Academic journal article ARIEL

Pan-Africanism and Globalized Black Identity in the Poetry of Kofi Anyidoho and Kwadwo Opokwu-Agyemang

Academic journal article ARIEL

Pan-Africanism and Globalized Black Identity in the Poetry of Kofi Anyidoho and Kwadwo Opokwu-Agyemang

Article excerpt

The fact that most of contemporary African writing is immersed in the historical and the social constantly poses a challenge to reading and theorizing it. The boundary between text and context is often so thin or blurred that it becomes difficult to distance texts from their enabling situations. This convergence implies that any attempt at transferring values that are already taken for granted in Western traditions of critical practice will distort or misrepresent literary practices in this case. The situation is becoming increasingly complicated as various national literatures are acquiring distinctive idioms based on the unique ways that social and creative traditions negotiate their terms of engagement. The challenge that this poses to theorizing African literature is to appreciate the traditions that sustain specific literary efforts and appraise them accordingly. Ghanaian literary culture, an aspect of which is the object of this exploration, is very unique in the sense that it exhibits a considerable sense of historical awareness. This historicity testifies to its implication in the discourses that sustained the nationalist project in much of what used to be British-controlled West Africa in general and the former Gold Coast in particular. (1) Ghanaian writing exhibits a great deal of Pan-Africanist consciousness, a reality that has much to do with the nation's history and the conscious way that a Pan-Africanist outlook has been sustained within the Ghanaian intellectual tradition and public life.

Ghanaian writing has probably borne more of the African historical burden than any other national literary tradition in Africa and this is its unique input into the constitution of African writing: Ghanaian writers generally privilege realities that are central to defining the experiences of black people from the pre-colonial era to the present. It is no surprise, for instance, that three out of the four writers that Cristel Tempels studies in Literary Pan-Africanism are Ghanaian. Two major factors explain this orientation in Ghanaian writing. The first is that Ghana has many of the reminders of the traumatic experience of slavery, the single most important assault on the continent, which constantly inspire creative reflection on the experience. These are mainly forts and trade posts that European slave traders used:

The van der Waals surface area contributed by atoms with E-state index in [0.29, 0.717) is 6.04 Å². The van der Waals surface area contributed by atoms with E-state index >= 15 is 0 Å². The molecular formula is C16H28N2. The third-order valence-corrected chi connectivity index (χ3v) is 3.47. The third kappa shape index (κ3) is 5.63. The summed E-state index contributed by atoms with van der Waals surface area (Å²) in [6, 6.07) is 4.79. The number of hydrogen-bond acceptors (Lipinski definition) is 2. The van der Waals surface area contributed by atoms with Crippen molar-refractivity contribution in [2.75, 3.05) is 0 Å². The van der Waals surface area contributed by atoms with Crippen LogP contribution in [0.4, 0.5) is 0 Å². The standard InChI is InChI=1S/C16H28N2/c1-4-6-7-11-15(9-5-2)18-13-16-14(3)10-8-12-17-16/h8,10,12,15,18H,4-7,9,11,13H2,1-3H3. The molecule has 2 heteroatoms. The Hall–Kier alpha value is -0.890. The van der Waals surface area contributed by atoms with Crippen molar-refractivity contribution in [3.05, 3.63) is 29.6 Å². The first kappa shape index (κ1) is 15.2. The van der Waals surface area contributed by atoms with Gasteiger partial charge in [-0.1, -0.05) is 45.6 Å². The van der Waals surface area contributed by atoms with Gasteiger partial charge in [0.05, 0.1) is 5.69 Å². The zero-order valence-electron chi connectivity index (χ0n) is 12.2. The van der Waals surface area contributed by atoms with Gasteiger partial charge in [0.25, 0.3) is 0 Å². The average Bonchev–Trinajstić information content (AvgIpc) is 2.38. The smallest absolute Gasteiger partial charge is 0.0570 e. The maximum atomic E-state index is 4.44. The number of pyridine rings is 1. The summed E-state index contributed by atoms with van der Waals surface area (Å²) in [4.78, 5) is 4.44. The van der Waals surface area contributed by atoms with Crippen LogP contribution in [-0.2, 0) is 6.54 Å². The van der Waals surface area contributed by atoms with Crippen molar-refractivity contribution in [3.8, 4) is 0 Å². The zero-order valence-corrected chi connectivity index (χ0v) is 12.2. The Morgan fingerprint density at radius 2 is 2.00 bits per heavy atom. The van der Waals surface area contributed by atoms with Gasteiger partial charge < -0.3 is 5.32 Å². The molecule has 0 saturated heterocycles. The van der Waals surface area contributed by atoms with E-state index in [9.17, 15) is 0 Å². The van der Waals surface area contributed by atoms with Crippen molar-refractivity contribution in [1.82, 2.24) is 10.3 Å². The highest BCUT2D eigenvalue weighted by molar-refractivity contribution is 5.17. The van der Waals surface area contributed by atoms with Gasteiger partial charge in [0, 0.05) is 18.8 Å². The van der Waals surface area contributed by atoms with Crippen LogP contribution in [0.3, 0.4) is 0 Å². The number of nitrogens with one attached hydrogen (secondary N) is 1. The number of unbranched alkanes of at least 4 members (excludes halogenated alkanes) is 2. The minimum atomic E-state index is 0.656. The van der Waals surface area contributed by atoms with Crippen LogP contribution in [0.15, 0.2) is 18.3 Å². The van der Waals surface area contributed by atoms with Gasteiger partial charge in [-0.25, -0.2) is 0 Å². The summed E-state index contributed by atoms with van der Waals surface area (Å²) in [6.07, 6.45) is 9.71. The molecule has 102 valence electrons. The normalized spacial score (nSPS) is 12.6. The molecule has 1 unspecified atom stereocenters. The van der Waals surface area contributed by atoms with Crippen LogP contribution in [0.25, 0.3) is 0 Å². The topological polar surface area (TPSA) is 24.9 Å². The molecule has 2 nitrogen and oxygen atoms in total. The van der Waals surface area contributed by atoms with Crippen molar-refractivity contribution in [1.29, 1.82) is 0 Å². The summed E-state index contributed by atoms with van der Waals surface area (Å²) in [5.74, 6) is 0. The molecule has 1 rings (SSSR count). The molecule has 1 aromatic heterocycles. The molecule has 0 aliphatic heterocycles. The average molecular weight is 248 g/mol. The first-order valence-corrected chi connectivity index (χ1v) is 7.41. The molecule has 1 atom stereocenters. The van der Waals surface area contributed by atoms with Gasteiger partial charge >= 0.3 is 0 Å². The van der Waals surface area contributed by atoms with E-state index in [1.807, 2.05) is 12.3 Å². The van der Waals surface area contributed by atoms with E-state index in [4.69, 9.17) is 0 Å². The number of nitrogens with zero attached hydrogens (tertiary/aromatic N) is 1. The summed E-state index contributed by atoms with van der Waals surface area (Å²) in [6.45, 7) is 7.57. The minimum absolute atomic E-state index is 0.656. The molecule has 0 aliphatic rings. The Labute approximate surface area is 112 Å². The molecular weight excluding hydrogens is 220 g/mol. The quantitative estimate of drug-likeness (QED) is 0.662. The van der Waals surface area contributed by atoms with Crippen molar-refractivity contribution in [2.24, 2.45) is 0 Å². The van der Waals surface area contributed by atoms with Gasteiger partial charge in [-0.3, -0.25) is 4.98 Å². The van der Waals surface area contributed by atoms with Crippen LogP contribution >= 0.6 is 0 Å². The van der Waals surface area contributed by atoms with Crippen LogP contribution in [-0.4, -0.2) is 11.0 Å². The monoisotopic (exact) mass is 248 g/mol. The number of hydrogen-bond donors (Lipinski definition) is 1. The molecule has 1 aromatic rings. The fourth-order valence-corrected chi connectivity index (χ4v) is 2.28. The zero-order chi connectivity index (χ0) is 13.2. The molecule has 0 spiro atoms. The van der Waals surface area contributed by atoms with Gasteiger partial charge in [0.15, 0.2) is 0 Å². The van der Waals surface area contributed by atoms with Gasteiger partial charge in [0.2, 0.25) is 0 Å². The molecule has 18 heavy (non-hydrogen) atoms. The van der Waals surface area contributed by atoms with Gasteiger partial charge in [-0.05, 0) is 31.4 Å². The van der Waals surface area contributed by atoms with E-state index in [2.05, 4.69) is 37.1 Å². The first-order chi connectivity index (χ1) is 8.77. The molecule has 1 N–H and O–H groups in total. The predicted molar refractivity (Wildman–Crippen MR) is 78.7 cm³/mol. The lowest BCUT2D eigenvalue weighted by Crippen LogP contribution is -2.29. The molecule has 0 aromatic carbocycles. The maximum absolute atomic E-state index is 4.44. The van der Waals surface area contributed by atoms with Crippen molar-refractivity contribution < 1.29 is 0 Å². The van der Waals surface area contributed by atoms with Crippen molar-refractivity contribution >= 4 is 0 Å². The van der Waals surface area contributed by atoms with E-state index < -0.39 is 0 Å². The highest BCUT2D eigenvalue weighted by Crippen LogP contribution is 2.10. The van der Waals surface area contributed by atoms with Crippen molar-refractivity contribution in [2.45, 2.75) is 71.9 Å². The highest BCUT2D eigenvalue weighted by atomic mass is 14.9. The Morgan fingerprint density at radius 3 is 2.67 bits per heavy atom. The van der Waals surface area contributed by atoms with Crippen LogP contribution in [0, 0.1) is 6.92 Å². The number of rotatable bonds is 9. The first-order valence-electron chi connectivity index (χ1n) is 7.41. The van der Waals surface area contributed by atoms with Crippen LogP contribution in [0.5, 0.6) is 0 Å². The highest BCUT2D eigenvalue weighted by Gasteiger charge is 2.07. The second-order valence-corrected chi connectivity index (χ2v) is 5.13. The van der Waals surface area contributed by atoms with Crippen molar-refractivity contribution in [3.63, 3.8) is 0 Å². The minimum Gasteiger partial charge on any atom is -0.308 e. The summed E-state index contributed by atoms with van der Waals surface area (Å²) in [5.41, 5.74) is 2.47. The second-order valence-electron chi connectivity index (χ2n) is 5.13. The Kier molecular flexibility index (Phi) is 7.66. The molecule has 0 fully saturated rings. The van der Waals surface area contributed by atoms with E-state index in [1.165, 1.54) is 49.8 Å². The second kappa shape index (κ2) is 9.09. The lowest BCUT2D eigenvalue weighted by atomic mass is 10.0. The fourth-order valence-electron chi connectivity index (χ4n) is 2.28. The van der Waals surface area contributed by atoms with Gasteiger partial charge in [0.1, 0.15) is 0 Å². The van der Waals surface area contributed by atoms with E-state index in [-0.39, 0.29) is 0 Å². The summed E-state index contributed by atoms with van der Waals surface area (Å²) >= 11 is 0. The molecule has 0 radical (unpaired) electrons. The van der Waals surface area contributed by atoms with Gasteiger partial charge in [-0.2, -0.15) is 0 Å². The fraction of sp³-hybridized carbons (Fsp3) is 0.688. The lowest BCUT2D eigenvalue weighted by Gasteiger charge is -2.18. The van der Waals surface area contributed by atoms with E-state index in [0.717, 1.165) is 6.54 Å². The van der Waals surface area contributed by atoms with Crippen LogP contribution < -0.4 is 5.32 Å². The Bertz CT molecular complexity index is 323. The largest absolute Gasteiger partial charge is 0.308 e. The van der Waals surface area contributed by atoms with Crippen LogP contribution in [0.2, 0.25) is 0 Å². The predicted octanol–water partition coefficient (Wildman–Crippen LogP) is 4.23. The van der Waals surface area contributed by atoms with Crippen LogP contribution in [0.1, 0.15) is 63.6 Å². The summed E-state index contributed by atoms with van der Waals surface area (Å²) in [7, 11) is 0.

Ghana boasts the distinction of having sixty castles, forts, and
  lodges built along its three-hundred-mile coastline. The Portuguese
  were the first to protect their trading interests by building Sao
  Jorge da Mina, or St. George's castle, at Elmina in 1482; thereafter
  the Dutch, Swedes, Prussians, Danish, and British all competed for
  dominance, with many fortifications changing hands as one European
  power triumphed over another. With the abolition of the slave trade,
  these structures were often used as colonial administrative offices
  and prisons; after independence in 1957, some functioned as schools
  or military training academies; Christianborg castle in the capital,
  Accra, has served as Ghana's seat of government since 1876. (Richards
  622)

The monuments have become important for the development of a heritage tourism built around the experience of slavery. These historical sites attract diasporic Africans who are eager to trace their African roots and emotionally recapture the origins of the African diaspora. The second factor is that Ghanaians have particularly sustained the Pan-Africanist vision and this has come to be associated with the way the Ghanaian nation itself is imagined. Kwakwu Larbi Korang's Writing Ghana, Imagining Africa situates African modernity within a trans-national framework and demonstrates the sense in which the intellectual history of Ghana must proceed from acknowledging the foundation that a form of Pan-Africanism from the nineteenth century laid the foundation for the Ghanaian outlook on the African identity. The fact that Ghana was also the first African country to gain independence from the British naturally placed the responsibility of leading the rest of the continent on her. …

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